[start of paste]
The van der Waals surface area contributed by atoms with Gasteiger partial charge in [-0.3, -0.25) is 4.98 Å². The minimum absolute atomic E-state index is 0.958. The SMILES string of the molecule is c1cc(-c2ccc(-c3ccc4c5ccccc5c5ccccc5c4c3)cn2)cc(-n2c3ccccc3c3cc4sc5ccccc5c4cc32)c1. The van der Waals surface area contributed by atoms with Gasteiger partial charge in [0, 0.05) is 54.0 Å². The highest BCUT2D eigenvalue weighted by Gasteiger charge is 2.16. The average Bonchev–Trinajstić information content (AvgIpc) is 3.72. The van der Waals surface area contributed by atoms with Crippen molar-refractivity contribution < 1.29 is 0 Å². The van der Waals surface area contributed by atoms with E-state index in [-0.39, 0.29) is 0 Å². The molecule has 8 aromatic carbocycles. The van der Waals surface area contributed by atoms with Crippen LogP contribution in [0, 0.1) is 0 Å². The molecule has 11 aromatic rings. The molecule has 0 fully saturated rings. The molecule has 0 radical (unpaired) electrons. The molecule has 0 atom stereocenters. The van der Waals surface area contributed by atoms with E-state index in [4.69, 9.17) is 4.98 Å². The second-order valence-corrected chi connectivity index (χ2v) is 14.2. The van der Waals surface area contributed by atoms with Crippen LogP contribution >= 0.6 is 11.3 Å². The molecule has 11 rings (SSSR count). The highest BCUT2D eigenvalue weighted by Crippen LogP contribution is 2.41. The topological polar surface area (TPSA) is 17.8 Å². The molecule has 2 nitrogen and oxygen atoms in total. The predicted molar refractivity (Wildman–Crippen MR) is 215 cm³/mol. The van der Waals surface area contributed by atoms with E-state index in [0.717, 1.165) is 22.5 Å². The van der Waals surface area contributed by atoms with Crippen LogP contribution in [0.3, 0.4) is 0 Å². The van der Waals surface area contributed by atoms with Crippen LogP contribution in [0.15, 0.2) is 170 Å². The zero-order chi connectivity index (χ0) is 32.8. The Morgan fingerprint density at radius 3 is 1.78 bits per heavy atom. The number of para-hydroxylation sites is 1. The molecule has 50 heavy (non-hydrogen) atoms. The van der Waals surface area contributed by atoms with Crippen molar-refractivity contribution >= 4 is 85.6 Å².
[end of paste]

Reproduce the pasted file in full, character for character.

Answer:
The van der Waals surface area contributed by atoms with Gasteiger partial charge in [-0.3, -0.25) is 4.98 Å². The minimum absolute atomic E-state index is 0.958. The SMILES string of the molecule is c1cc(-c2ccc(-c3ccc4c5ccccc5c5ccccc5c4c3)cn2)cc(-n2c3ccccc3c3cc4sc5ccccc5c4cc32)c1. The van der Waals surface area contributed by atoms with Gasteiger partial charge in [0, 0.05) is 54.0 Å². The highest BCUT2D eigenvalue weighted by Gasteiger charge is 2.16. The average Bonchev–Trinajstić information content (AvgIpc) is 3.72. The van der Waals surface area contributed by atoms with Crippen molar-refractivity contribution < 1.29 is 0 Å². The van der Waals surface area contributed by atoms with E-state index in [-0.39, 0.29) is 0 Å². The molecule has 8 aromatic carbocycles. The van der Waals surface area contributed by atoms with Crippen LogP contribution in [0, 0.1) is 0 Å². The molecule has 11 aromatic rings. The molecule has 0 fully saturated rings. The molecule has 0 radical (unpaired) electrons. The molecule has 0 atom stereocenters. The van der Waals surface area contributed by atoms with E-state index in [4.69, 9.17) is 4.98 Å². The second-order valence-corrected chi connectivity index (χ2v) is 14.2. The van der Waals surface area contributed by atoms with Crippen LogP contribution >= 0.6 is 11.3 Å². The molecule has 11 rings (SSSR count). The highest BCUT2D eigenvalue weighted by Crippen LogP contribution is 2.41. The topological polar surface area (TPSA) is 17.8 Å². The molecule has 2 nitrogen and oxygen atoms in total. The predicted molar refractivity (Wildman–Crippen MR) is 215 cm³/mol. The van der Waals surface area contributed by atoms with E-state index in [0.717, 1.165) is 22.5 Å². The van der Waals surface area contributed by atoms with Crippen LogP contribution in [0.3, 0.4) is 0 Å². The van der Waals surface area contributed by atoms with Crippen LogP contribution in [0.15, 0.2) is 170 Å². The zero-order chi connectivity index (χ0) is 32.8. The Morgan fingerprint density at radius 3 is 1.78 bits per heavy atom. The number of para-hydroxylation sites is 1. The molecule has 50 heavy (non-hydrogen) atoms. The van der Waals surface area contributed by atoms with Crippen molar-refractivity contribution >= 4 is 85.6 Å².